Tuesday, April 25, 2006

Three Dollars
“Over three dollars a gallon!”
You stare at that pump
and your head begins its slow
side to side wag of disgust.
“What has this world come to?

Indeed, in your scheme of priorities,
it doesn’t get much worse than this.
How could it?
How could it possibly get worse than this?

You really haven’t thought this through,
have you?

Right now,
somewhere in the East Congo,
a young girl has just had her
arm lopped off with a machete.
A machete welded by
some teenage member of… what?
The Lord’s Resistance Army?
Is that the current flavor of death?
And this…?
This is not the
worse she’s experienced.
There was more.
Much more.

And this morning,
there on page six where you
just placed your coffee cup,
a small paragraph contains the words
‘village’ and ‘atrocity’.
The two words pass into your mind and
there, that
first one is absorbed with ease, but
No. Not so easy.

Better option?
Let it slip.
Let it slide into some closet
there in the back of your mind to
emerge later as a viable word for the
crossword puzzle.

It would appear that in the scheme of things,
young Congolese girls rank pretty low
But listen now: you are not
Bad things were happening in Iraq.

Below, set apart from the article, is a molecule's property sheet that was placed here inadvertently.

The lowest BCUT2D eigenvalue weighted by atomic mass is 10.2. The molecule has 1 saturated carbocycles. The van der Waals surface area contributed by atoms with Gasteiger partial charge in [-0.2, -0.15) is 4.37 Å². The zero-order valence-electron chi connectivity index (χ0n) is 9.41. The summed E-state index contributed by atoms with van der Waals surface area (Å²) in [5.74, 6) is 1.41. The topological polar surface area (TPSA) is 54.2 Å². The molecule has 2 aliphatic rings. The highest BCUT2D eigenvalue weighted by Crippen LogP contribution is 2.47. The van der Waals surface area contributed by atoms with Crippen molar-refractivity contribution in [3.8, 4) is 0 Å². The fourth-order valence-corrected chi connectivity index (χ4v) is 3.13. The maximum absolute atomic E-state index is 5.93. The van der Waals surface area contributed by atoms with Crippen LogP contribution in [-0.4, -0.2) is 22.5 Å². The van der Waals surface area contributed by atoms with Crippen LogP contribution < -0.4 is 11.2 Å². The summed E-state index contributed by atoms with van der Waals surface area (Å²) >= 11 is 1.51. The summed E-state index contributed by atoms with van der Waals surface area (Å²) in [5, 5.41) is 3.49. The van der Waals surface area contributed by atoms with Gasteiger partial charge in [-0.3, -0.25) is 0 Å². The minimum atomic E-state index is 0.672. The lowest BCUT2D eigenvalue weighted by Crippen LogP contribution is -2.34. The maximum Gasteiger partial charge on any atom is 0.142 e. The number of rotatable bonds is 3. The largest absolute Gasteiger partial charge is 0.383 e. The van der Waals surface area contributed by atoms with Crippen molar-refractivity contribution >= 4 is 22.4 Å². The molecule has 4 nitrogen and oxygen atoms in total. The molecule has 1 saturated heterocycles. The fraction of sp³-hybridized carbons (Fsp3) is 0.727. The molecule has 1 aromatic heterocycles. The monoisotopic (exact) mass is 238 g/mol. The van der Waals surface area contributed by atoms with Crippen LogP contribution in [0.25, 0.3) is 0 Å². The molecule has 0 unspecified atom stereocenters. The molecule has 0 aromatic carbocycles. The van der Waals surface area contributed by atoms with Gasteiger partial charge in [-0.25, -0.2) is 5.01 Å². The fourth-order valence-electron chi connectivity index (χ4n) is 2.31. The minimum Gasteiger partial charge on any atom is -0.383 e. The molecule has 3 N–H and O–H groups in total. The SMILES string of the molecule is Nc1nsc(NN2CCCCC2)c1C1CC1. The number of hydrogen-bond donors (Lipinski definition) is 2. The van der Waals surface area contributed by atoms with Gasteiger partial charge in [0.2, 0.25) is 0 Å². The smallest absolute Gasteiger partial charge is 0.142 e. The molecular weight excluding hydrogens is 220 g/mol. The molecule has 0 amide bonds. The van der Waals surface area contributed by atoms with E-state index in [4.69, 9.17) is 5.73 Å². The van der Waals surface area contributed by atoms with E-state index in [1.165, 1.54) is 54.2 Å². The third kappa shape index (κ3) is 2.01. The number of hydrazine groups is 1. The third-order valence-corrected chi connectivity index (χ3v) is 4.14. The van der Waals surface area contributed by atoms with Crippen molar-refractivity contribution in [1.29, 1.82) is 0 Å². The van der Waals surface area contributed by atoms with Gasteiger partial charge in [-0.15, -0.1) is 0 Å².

You know this.
You’re informed.
You listened to your leaders.
Indeed, there were things so bad that
we as a nation
had to step in and
do something.
Because we care.
Because we can.

There in our nation’s
passionate wake
you’d like to think we’d left the world
a better place.
Did we?
Did we leave prosperity
or devastation?

And standing there at the pump,
you find yourself pondering the value of things.
Yes, while sons and daughters,
Iraqi and American,
continue to die,
you look on in disgust as
yet another three dollars worth of gas
registers there on the pump’s display.
“Three dollars
for a gallon of gas!”

And there
as our national values
surge through the hose
to end in your precious automobile,
I have one last item
for you to assess as to worth.
Just what dollar amount
would you attribute
to a young girls arm?

Red on black on black.
A mud so black
yet void of oil.

It would appear that
for most Americans
a black that does not equal oil
is a black on the verge of worthless.

Yes, as the price of gas continues its rise,
and with corporate petroleum ever more in black,
we scream our rage whilst
small black severed arms
lie in the mud,

So very, very priceless,
yet by our pathetic inaction,
conveniently tagged at
three dollars
and dropping.

©06 Jack Hubbell

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